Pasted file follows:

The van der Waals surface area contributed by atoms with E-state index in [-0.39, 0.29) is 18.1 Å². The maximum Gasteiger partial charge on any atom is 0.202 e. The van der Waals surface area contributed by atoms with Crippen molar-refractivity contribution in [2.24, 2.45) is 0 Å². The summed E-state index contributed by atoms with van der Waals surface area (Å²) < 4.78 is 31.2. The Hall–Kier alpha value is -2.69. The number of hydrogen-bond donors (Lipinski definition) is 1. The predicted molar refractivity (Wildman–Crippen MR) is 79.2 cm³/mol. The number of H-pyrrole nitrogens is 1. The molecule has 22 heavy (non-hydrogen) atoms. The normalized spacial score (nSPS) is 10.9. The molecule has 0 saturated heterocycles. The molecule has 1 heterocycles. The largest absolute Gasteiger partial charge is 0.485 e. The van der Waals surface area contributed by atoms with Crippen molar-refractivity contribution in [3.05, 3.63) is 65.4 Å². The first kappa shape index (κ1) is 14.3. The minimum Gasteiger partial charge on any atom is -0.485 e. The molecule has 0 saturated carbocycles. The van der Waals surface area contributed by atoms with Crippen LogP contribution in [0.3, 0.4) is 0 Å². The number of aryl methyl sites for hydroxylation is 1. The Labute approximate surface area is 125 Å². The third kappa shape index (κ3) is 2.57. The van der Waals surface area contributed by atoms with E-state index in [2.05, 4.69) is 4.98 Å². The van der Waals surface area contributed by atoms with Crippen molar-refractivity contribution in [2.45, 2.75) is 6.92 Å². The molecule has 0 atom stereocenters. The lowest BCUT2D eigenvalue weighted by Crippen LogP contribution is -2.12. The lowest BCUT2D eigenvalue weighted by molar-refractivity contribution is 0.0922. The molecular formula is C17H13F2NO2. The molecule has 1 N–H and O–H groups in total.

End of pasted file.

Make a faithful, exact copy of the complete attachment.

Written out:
The van der Waals surface area contributed by atoms with E-state index in [-0.39, 0.29) is 18.1 Å². The maximum Gasteiger partial charge on any atom is 0.202 e. The van der Waals surface area contributed by atoms with Crippen molar-refractivity contribution in [2.24, 2.45) is 0 Å². The summed E-state index contributed by atoms with van der Waals surface area (Å²) < 4.78 is 31.2. The Hall–Kier alpha value is -2.69. The number of hydrogen-bond donors (Lipinski definition) is 1. The predicted molar refractivity (Wildman–Crippen MR) is 79.2 cm³/mol. The number of H-pyrrole nitrogens is 1. The molecule has 22 heavy (non-hydrogen) atoms. The normalized spacial score (nSPS) is 10.9. The molecule has 0 saturated heterocycles. The molecule has 1 heterocycles. The largest absolute Gasteiger partial charge is 0.485 e. The van der Waals surface area contributed by atoms with Crippen molar-refractivity contribution in [3.05, 3.63) is 65.4 Å². The first kappa shape index (κ1) is 14.3. The minimum Gasteiger partial charge on any atom is -0.485 e. The molecule has 0 saturated carbocycles. The van der Waals surface area contributed by atoms with Crippen LogP contribution in [0.3, 0.4) is 0 Å². The number of aryl methyl sites for hydroxylation is 1. The Labute approximate surface area is 125 Å². The third kappa shape index (κ3) is 2.57. The van der Waals surface area contributed by atoms with E-state index in [2.05, 4.69) is 4.98 Å². The van der Waals surface area contributed by atoms with Crippen molar-refractivity contribution in [2.45, 2.75) is 6.92 Å². The molecule has 0 atom stereocenters. The lowest BCUT2D eigenvalue weighted by Crippen LogP contribution is -2.12. The lowest BCUT2D eigenvalue weighted by molar-refractivity contribution is 0.0922. The molecular formula is C17H13F2NO2. The molecule has 1 N–H and O–H groups in total.